Homeowners, looking for the cheapest price are hiring illegal contractors at an alarming rate. Homeowners read and listen to the news and think that they can beat up any contractor to get a cheap price. Consumers are more inclined today to take a chance on the lowest price (which comes with the risk that the contractor is not playing by the rules) due to our current economic climate. They are willing to believe the cheap price will still get them a great job from desperate contractors.
The old cliche that you usually get what you pay for seems to be less important even to many of today's affluent consumers.
New Risks Homeowners Have New Clue About; OSHA, EPA, and State Enforcement of Residential Contractors
For the first time the Residential Construction Industry is the focus of aggressive government regulation. Government agencies are setting the stage to bring the residential contractor into compliance with OSHA regulations and EPA RRP practices. In addition many states have formed task forces to go after the the underground community. The goal is to insure that businesses pay employees above the table, properly classify them and pay for workmen's compensation coverage, pay unemployment insurance coverage, contribute to Social Security and Medicare, payroll taxes and ensure a level playing field for legitimate businesses.
Why does this pose a risk for the homeowner who hires an illegal contractor?
Well consider this scenario; Homeowner in Natick, Massachusetts hires a contractor to renovate a kitchen and porch on a home built in 1926. The homeowner gets 7 bids and hires the lowest one. The contractor hired is licensed and said he is insured. The homeowner believes him. The contractor tells the homeowner to get the permit. The contractor is small he only has two workers. He is not EPA RRP or Mass RRP certified. He knows little about OSHA. He has no knowledge of the Mass RRP Lead Law or OSHA requirements regarding keeping the worksite safe for workers. In addition, the contractor knows nothing or claims to know nothing about the OSHA Fall Protection Standard that will be enforced starting 6/14/2011.
Residential Construction Industry; Targeted by OSHA
OSHA has hired many new inspectors. The new directive from the head of OSHA in Washington is to go out and stop by all residential job sites. Look for violations and penalize accordingly.
Simultaneously the Mass DOS, who has been approved to hire a new RRP enforcer, starts their enforcement program in earnest in the spring of 2011.
At the same time, the Department of Labor Underground task force is aggressively going after residential contractors. They seek those who mis classify their workers, don't have workmen's compensation, pay their workers as subs but claim that they are independent contractors, don't contribute to payroll taxes and unemployment insurance.
Now all three agencies decide to go out together for a 5 day sweep of Metrowest towns. (Note; Shawn McCadden and I were told in person by OSHA and Mass DOS officials that they are going to work together at the OSHA/DOS workshop in Amherst).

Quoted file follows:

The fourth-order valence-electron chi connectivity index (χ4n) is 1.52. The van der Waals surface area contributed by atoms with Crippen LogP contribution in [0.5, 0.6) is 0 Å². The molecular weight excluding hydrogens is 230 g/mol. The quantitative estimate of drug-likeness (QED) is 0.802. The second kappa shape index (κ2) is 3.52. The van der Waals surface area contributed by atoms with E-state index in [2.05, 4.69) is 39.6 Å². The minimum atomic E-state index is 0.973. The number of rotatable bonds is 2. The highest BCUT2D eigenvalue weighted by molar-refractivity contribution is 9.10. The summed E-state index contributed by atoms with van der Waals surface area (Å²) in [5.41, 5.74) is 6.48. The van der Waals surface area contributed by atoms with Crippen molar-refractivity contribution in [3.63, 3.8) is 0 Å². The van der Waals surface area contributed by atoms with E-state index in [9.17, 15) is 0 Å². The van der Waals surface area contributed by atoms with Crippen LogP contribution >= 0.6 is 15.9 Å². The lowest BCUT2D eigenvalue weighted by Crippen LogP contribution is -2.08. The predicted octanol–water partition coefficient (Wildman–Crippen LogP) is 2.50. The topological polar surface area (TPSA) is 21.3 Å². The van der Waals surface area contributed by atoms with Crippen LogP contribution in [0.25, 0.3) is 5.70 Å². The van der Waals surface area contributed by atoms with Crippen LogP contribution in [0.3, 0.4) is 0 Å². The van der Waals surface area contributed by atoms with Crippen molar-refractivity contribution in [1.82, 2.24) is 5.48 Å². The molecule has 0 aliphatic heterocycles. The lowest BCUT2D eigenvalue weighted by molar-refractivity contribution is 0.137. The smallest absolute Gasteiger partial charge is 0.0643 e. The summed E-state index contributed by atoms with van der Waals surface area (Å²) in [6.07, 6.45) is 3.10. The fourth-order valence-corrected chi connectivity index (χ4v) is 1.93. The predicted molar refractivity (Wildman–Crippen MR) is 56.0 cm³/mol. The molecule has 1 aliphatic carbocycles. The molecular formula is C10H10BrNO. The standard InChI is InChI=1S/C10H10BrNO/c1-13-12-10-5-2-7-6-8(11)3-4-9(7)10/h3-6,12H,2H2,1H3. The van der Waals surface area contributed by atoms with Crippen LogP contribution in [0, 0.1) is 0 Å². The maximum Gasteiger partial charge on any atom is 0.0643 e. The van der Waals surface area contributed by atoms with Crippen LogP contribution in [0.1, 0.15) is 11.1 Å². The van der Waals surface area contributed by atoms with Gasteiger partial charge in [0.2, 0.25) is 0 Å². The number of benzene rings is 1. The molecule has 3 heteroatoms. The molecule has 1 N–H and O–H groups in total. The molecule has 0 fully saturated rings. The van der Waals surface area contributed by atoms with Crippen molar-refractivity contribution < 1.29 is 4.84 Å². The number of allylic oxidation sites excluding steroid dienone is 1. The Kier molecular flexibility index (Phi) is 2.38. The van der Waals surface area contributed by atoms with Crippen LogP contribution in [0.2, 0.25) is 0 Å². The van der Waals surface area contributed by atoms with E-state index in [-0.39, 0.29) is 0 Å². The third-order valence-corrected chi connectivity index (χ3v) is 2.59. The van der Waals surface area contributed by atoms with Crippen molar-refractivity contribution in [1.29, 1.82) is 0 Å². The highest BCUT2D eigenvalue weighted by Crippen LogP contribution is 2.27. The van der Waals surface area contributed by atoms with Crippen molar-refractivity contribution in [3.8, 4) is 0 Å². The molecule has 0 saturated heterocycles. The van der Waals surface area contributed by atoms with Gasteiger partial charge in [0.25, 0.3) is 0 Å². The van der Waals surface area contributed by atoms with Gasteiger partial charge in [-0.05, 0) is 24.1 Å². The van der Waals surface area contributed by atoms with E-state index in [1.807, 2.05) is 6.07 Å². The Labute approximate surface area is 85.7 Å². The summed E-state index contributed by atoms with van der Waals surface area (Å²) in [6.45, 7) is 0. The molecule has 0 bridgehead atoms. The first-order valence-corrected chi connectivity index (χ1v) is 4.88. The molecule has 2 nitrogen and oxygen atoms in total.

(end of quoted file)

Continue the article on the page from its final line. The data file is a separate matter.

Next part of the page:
So they come upon the Natick project. They see the dumpster in the driveway and stop in to say hello. Demo has begun on the porch and kitchen. There are no signs warning about the dangers of lead. There are no barriers set up to keep people out. Their is a worker standing on the top of the step ladder as they arrive. A roofer is on the porch roof with no fall protection. There is a pile of debris from the kitchen thrown on the lawn with no plastic down and no cover.
There is a fan in the kitchen window blowing dust out. There are two guys inside with N100 respirators on and sledge hammers going to town.
This is going to be a very bad day for the contractor. He will be cited by OSHA for failure to comply with the OSHA respirator standard. He will be cited for not following the fall protection standard requiring fall protection in place for anything over 6 feet. He will be cited for the improper use of a ladder.
He will be cited by DOS for working without a lead license, failure to provide a renovate right brochure, failure to set up exterior containment and signage, failure to close of all windows and doors, blowing dust out of the demolition area and not having a job log log.
Next he will be asked by the Department of Labor inspector about workmen's compensation. The contractor says they are fully insured. The inspector pulls out his laptop and logs in to the state database to confirm coverage, there is none. The DOL inspector immediately issues a stop work order. The job stops. OSHA also issues a stop work order and tells the contractor no more work unless you have the right staging in place. DOS says I want you to get your guys tested for lead poisoning and stop work until everything is set up in compliance with the Mass DOS RRP Lead Rule.
So yes, the contractor is having a bad day. Now he cannot work on the site until he clears up all his issues. In addition he doesn't have the capital to fix his non compliant issues. He leave the job. Goes home that night and figures out he is all done, OUT OF BUSINESS.
Now the homeowner is going to have a real bad day, in fact a whole bunch of them.
Don't think that this can't happen? Many contractors are deciding to say the heck with the RRP Lead Law. Their costs are lower. Homeowners are taking a huge risk hiring the underground contractor.
In the end you usually get what you paid for.
mark the coach